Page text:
The iOS Problem

I’ve been following the reports out of Germany for awhile now that one Nikon user—Andreas Vesper—is challenging Nikon’s claims about “integrated Wi-Fi.” This apparently has now turned into an official suit against Nikon Germany. Meanwhile, I’ve been doing some sleuthing as to why the iOS side of things seems to not have arrived.

Simple answer: Nikon may have made a design mistake. Built-in Wi-Fi in the D500 is only accessible and activated by the Bluetooth channel in the current SnapBridge definition. Connect camera and mobile device via Bluetooth, then Bluetooth manages the heavy lifting of figuring out when to connect the Wi-Fi and how. 

Only one problem with that in the iOS world: as far as I can tell, Apple does not allow one communications channels to control one another like that, and for security reasons. That last clause means it’s unlikely that Apple would grant an exception or change its mind on this.

Which leaves us in an a problematic position with the D500 and iOS. There’s no way to get to the Wi-Fi capabilities directly, so we can’t use the traditional WMU type communications for moving data from camera to mobile device. And because we don’t have a SnapBridge iOS app yet, we can’t connect via Bluetooth, either. (There’s a sub-issue here in that Nikon is using Download at the iOS App Store logos prematurely and probably in violation of Apple’s terms and conditions on using those logos.)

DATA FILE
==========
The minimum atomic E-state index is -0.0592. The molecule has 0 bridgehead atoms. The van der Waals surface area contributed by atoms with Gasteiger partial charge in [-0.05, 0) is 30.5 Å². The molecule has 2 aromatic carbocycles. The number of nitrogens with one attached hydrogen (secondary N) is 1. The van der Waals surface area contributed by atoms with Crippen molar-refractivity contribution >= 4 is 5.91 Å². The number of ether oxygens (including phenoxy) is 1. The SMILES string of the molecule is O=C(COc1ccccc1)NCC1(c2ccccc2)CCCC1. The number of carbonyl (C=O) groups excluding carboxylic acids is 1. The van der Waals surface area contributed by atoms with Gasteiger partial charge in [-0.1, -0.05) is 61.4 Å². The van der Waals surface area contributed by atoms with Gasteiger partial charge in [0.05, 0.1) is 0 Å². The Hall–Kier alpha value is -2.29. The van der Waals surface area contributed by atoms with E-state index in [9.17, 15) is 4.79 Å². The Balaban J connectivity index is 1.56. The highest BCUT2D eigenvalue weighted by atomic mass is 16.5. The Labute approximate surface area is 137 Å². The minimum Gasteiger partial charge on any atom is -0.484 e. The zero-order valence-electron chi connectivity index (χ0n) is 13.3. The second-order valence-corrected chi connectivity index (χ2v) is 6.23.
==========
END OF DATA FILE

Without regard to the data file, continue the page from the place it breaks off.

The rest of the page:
All folk not using the Android SnapBridge app should just shut the wireless communications down on the D500 by turning on Airplane Mode. Until such time as Nikon provides some iOS app that can talk to the D500, there’s no use leaving the wireless system potentially active in any way.

What happens next is anyone’s guess. Nikon clearly jumped the gun on SnapBridge, and it’s unclear yet whether it will truly deliver anything beyond what WMU did. And WMU itself was pretty simple and crippled. It seems clear to me that Nikon is struggling just with the engineering side of wireless communications for some reason, but the bigger issue here is that wireless communications aren’t particularly useful if they don’t serve a strong user need. 

Six years ago I told a group of Nikon managers and engineers what was really needed in wireless communication and why. To date, that hasn’t been delivered (the WT-5/6/7 come closest, but it’s a manual user setup and workflow all the way). But, giving Nikon partial credit, great wireless communications hasn’t been delivered by anyone in the camera business yet. At least Nikon’s trying.  

Still, it’s difficult to see where this ends up. Nikon’s made things more difficult so far than less difficult. I would have settled for the D7200-style Wi-Fi connection, as simple as that is over what we’ve got today with the D500. 

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